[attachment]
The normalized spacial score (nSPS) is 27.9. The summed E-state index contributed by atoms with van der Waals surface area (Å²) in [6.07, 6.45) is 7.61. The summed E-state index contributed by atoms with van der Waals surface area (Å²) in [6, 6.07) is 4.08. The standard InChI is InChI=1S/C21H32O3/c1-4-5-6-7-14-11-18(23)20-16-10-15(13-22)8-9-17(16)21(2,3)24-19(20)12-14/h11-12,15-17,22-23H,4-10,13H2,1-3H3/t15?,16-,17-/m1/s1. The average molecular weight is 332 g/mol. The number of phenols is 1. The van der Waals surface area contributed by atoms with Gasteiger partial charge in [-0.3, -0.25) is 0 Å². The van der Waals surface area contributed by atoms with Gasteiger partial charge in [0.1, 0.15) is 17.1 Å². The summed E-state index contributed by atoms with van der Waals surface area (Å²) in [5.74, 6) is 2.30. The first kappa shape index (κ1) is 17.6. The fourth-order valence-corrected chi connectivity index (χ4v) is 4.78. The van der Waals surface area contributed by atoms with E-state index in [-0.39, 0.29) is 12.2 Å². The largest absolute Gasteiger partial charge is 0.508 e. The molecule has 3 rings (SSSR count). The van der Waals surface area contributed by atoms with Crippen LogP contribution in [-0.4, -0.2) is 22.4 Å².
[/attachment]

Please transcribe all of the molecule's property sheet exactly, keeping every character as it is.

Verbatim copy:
The normalized spacial score (nSPS) is 27.9. The summed E-state index contributed by atoms with van der Waals surface area (Å²) in [6.07, 6.45) is 7.61. The summed E-state index contributed by atoms with van der Waals surface area (Å²) in [6, 6.07) is 4.08. The standard InChI is InChI=1S/C21H32O3/c1-4-5-6-7-14-11-18(23)20-16-10-15(13-22)8-9-17(16)21(2,3)24-19(20)12-14/h11-12,15-17,22-23H,4-10,13H2,1-3H3/t15?,16-,17-/m1/s1. The average molecular weight is 332 g/mol. The number of phenols is 1. The van der Waals surface area contributed by atoms with Gasteiger partial charge in [-0.3, -0.25) is 0 Å². The van der Waals surface area contributed by atoms with Gasteiger partial charge in [0.1, 0.15) is 17.1 Å². The summed E-state index contributed by atoms with van der Waals surface area (Å²) in [5.74, 6) is 2.30. The first kappa shape index (κ1) is 17.6. The fourth-order valence-corrected chi connectivity index (χ4v) is 4.78. The van der Waals surface area contributed by atoms with E-state index in [-0.39, 0.29) is 12.2 Å². The largest absolute Gasteiger partial charge is 0.508 e. The molecule has 3 rings (SSSR count). The van der Waals surface area contributed by atoms with Crippen LogP contribution in [-0.4, -0.2) is 22.4 Å².